The two singers representing different generations of music have a candid conversation.
To some, Erykah Badu and Summer Walker are an unlikely pair, but to fans of both singer-songwriters, they couldn’t be more perfect for one another. Badu is one of the most respected names in neo-soul, while Walker is a newer artist that has become a standout for putting her own spin on R&B.
On Monday, Rolling Stone unveiled a cover story featuring both artists in conversation about topics that interest them both: aliens, UFO’s, music, and their separate paths to stardom. The chat between the two falls directly after Badu celebrated the 20th anniversary of her second studio album, Mama’s Gun.
Summer Walker grew up listening to Erykah Badu’s mystical neo-soul. Here, the two R&B high priestesses trade wisdom on finding love, embracing their inner boss, and aliens among us https://t.co/ffVB3fvUxU pic.twitter.com/Of42Su2EIT
— Rolling Stone (@RollingStone) November 23, 2020
Last Friday, Walker released a complete set of her debut album Over It. It features live and acapella versions of popular tracks on the compilation that left a mark on the industry when it dropped in 2019. Throughout the discussion, she opened up quite a bit, something she hasn’t done in the past.
One honest moment that stood out in the feature included Badu and Walker bonding over being introverts. “I’m a super-duper introvert. Not because I want to be — I just don’t really understand human interaction,” Summer said. Erykah then shared, “I used to think I was the odd man out all the time, or the strange person in the group, because I couldn’t relate to a lot of the emotions that people had. It’s something I had to figure out.”
Next, the duo chatted a bit about UFO sightings, aliens and extraterrestrials. Badu leaned into these topics by asking Summer if she’d ever seen a UFO. She responded by saying “no,” but she’s seen unidentified things in the sky. Erykah added here that she has friends that have had experiences with extraterrestrials and these individuals may have gifts that led the “shape-shifters” to them.
By the time the two singers began chatting about music, the candid nature of their discussion became apparent. When asked how long she’s been singing Walker said, “I was singing since I was very young, but just for fun. I just started taking this seriously. It’s been two years.” On if she writes her own music she shared, she has written everything she’s released but had help on her last project. “The heartfelt stuff is me… I don’t want to put out something that I don’t connect with or [that’s] trash.”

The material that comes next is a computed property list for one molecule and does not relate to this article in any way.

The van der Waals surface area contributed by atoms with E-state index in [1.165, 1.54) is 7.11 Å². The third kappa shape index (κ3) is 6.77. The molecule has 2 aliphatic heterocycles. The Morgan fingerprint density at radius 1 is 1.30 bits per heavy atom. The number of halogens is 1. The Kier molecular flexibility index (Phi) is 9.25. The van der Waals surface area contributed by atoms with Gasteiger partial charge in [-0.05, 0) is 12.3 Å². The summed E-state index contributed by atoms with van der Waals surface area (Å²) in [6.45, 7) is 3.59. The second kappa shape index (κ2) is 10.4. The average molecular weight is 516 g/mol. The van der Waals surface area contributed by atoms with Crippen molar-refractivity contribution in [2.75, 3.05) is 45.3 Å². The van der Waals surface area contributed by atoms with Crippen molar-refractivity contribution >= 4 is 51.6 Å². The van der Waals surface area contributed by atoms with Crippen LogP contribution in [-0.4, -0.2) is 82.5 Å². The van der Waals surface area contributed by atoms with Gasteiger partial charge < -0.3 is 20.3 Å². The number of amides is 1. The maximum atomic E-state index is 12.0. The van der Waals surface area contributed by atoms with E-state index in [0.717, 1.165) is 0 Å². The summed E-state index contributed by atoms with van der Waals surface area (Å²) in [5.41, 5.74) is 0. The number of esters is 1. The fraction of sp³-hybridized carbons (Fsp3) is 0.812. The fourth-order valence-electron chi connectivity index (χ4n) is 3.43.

Badu spoke about her relationship with Andre 3000, from their early dating days to their current friendship stage. She revealed that he’d just left Dallas after paying a visit for her grandmother’s memorial services. “When we became boyfriend and girlfriend in the ’90s, we didn’t become friends first. We were attracted to each other,” she said, “we had stuff in common, but we didn’t learn all of that over the years.”
Now that they’ve parted ways romantically, she feels their relationship is more versatile. “He’s one of my best friends on the planet,” she continued. “We laugh all the time, talk about things. It’s brother and sister, it’s grandmother and grandson, it’s father and daughter. It’s so many different things depending on what the situation calls for.”
Perhaps the most interesting part of the interview was when Walker touched on how she deals with being an introverted leader and boss when it comes to her career. She admitted because she’s soft-spoken it is difficult for her to be taken seriously and that she doesn’t want to come across as mean.
Badu gave supreme advice here to Walker as she grows in the industry:
“I like it. You keep going, you’ll become the bitch that you need to be. You just keep going. It’s difficult to be a woman and a black girl who’s a boss, who’s trying to be the controller of her world. And, trust me, there’s nothing freaky about it. If I have to give you any kind of advice: Don’t take your foot off they neck. If you feel it and you’re intuitive about it, go forward with it.”
Before the conversation wraps, Summer divulges that she has always admired Badu’s stage presence. “Woman to woman, I want to be like that, to have that type of confidence.” She then adds that she aspires for that level of confidence.
Erykah acknowledges that this is a learned skill. “It just happens naturally. You just get tired enough. You learn personalities, and, trust me, we’re not trying to win an award for being the nicest and kindest person… You’re trying to get your vision fulfilled,” Badu said.
Read the entire feature over on Rolling Stone.